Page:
The post-He Waka Eke Noa farming consensus on climate action is starting to look a lot like the opposition that pre-dated the pricing agreement, Marc Daalder reports
Analysis: A renewed alliance of primary sector lobby groups to oppose the Government’s methane levy hearkens back to the pre-He Waka Eke Noa consensus against reducing farm emissions.
Dairy NZ, Federated Farmers and Beef and Lamb announced last week they had “met to discuss emissions pricing and to reaffirm common position between the three organisations”.
That common position is rooted in nine principles they intend to take to the Government, including advocating for the He Waka Eke Noa proposal to be advanced without any changes by ministers or officials and for the country’s 2030 and 2050 methane targets to be drastically changed.
Most of the key elements of He Waka Eke Noa have been retained by the Government in its consultation document. Methane and nitrous oxide emissions will still be priced at the farm level, allowing the greenest farms to pay less and requiring the dirtier ones to pay more. Farmers will also be offered generous incentives to reduce emissions, equivalent to at least 10 times the price they face if they don’t cut pollution.
Government modelling, like that of He Waka Eke Noa, found the sector earned less revenue in 2030 under either scheme than if it didn’t face an emissions price. Some production would also be lost to overseas.
However, experts say the economic impacts of cutting emissions may well be overhyped.
Warren Morritt, managing director of Headlands Consultancy, told The Country farmers could overachieve the current emissions targets without reducing production or losing money.
“Our modelling research clearly shows that the dairy sector can build a system that achieves and exceeds the 2030 climate change and greenhouse gas targets while improving animal welfare and ensuring we don’t compromise on profitability and total production,” he said.
And a Newsroom analysis of the cost of the levy, based in Dairy NZ- and Beef and Lamb-commissioned studies on the low emissions from New Zealand agriculture, also indicate the impacts would be minimal.
If set at the highest level proposed by the Government, the methane and nitrous oxide levies would collectively increase the price of New Zealand beef by less than $0.14 per kilogram by 2030. The price of lamb would rise by less than $0.09 per kilo.
For comparison, beef and lamb prices rose $0.38 and $0.14 per kilo, respectively, in September alone.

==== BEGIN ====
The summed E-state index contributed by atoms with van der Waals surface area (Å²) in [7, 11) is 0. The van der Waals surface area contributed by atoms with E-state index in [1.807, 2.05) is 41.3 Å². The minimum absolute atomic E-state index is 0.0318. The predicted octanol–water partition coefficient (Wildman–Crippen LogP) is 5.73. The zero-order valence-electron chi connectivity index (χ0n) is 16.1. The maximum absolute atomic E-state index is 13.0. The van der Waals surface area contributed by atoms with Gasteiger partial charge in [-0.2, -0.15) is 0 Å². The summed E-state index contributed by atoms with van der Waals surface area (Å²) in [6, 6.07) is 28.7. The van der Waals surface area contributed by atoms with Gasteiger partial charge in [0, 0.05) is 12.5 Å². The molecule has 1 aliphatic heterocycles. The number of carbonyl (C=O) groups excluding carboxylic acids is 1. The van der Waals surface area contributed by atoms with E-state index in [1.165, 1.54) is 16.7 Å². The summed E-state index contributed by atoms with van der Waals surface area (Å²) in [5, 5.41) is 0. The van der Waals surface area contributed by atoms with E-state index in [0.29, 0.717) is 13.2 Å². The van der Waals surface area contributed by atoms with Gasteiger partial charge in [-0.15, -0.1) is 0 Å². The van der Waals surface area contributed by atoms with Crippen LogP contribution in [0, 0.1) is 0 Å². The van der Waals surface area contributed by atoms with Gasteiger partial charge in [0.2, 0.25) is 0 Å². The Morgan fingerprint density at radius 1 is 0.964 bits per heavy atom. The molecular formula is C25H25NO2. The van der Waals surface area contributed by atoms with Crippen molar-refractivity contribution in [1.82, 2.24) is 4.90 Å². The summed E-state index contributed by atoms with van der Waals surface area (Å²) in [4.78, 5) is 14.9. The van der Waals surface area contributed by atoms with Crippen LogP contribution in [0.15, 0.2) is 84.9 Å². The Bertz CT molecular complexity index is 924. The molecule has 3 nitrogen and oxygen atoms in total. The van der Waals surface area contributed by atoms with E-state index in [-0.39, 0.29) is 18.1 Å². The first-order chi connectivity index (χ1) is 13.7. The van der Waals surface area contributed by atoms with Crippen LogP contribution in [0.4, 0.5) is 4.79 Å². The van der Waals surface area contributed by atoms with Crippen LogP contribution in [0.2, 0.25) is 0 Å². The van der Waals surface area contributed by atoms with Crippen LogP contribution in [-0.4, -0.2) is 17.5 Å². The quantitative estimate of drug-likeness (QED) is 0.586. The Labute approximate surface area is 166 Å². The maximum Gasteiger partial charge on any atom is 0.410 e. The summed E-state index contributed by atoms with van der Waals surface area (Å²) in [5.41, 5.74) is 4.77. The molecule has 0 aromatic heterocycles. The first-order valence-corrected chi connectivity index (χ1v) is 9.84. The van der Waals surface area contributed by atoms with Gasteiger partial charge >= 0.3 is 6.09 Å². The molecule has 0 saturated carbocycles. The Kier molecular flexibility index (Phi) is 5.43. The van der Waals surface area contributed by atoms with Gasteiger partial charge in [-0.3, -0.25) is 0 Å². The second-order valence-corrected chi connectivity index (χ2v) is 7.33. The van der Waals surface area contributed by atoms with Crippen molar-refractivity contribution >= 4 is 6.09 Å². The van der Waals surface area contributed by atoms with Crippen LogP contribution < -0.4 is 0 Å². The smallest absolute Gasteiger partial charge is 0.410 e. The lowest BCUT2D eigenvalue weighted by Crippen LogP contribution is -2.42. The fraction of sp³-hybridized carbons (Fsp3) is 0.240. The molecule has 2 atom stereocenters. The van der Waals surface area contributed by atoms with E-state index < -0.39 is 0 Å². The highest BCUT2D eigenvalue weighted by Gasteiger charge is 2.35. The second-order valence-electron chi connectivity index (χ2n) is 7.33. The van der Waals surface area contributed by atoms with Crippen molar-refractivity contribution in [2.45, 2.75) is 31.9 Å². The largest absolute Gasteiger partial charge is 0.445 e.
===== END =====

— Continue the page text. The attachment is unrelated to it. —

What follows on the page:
Dairy would face even less of a price – around half a cent per litre of milk, or less than $0.06 per kilo of milk solids.
None of this takes into account the payouts of those generous incentives, nor the money farmers will receive for carbon absorption by some of their existing vegetation.
The impacts of the levy are tiny, almost negligible compared to the impact of eight years of economic growth farms will see before they finally settle into place.
In reality, the Government’s decision to tinker with the He Waka Eke Noa proposal is just a convenient excuse for farming groups to implode the fragile consensus established in 2019, now that it looks increasingly possible that Labour and the Greens won’t be in power to oversee the implementation of the pricing scheme in 2025.
Federated Farmers was already wary of the scheme created by the sector, with president Andrew Hoggard freely airing his doubts about the deal when it was announced.
The arrival of Groundswell in the wake of the 2019 deal between the sector and the Government also has the traditional farming groups wary of looking too cozy in Wellington.
Sure, Dairy NZ and Beef and Lamb and even the Feds say they’re committed to reducing emissions. But polling conducted by Manaaki Whenua earlier this year showed farmers themselves are evenly split on the need to do so.
When asked what would be the three most important elements of an emissions pricing mechanism, only a third picked “helps drive emissions reductions” as one of their choices.
In that environment, the big farming lobby groups may feel no choice but to return to the pre-2019 approach of blind opposition to climate action.
They’ve already reopened an old wound with one of their nine principles: “The current methane targets are wrong and need to be reviewed. Targets should be science-based, not political, and look to prevent additional warming.”
According to the Intergovernmental Panel on Climate Change, methane emissions need only decline 0.3 percent a year to halt any additional contribution to warming. That would more than halve the ambition of our existing methane targets, from a 10 percent reduction in 2030 to a 3.9 percent reduction and a 24 to 47 percent reduction in 2050 to a 9.9 percent cut.
It would also “lock in” the monumental warming effect of New Zealand’s past and present methane emissions, equivalent to more than 60 percent of the warming the country is responsible for to-date.
While Labour is unlikely to budge on the current methane targets, a National government could be more willing. It was the last National government that indefinitely postponed agriculture’s entry into the Emissions Trading Scheme. And National MP Stuart Smith cited the 0.3 percent figure in two press releases last year.
Either way, the sector is done playing ball with the Government. From the perspective of everyday farmers – and at least some of the big lobby groups – He Waka Eke Noa was a failed experiment in partnership that isn’t to be repeated.
When it launched, 11 agriculture groups said in a joint statement that He Waka Eke Noa “might provide a blueprint for the way we work together to solve environmental challenges in the future”.
Now, it would be hard to find many hoping for a repeat of this saga.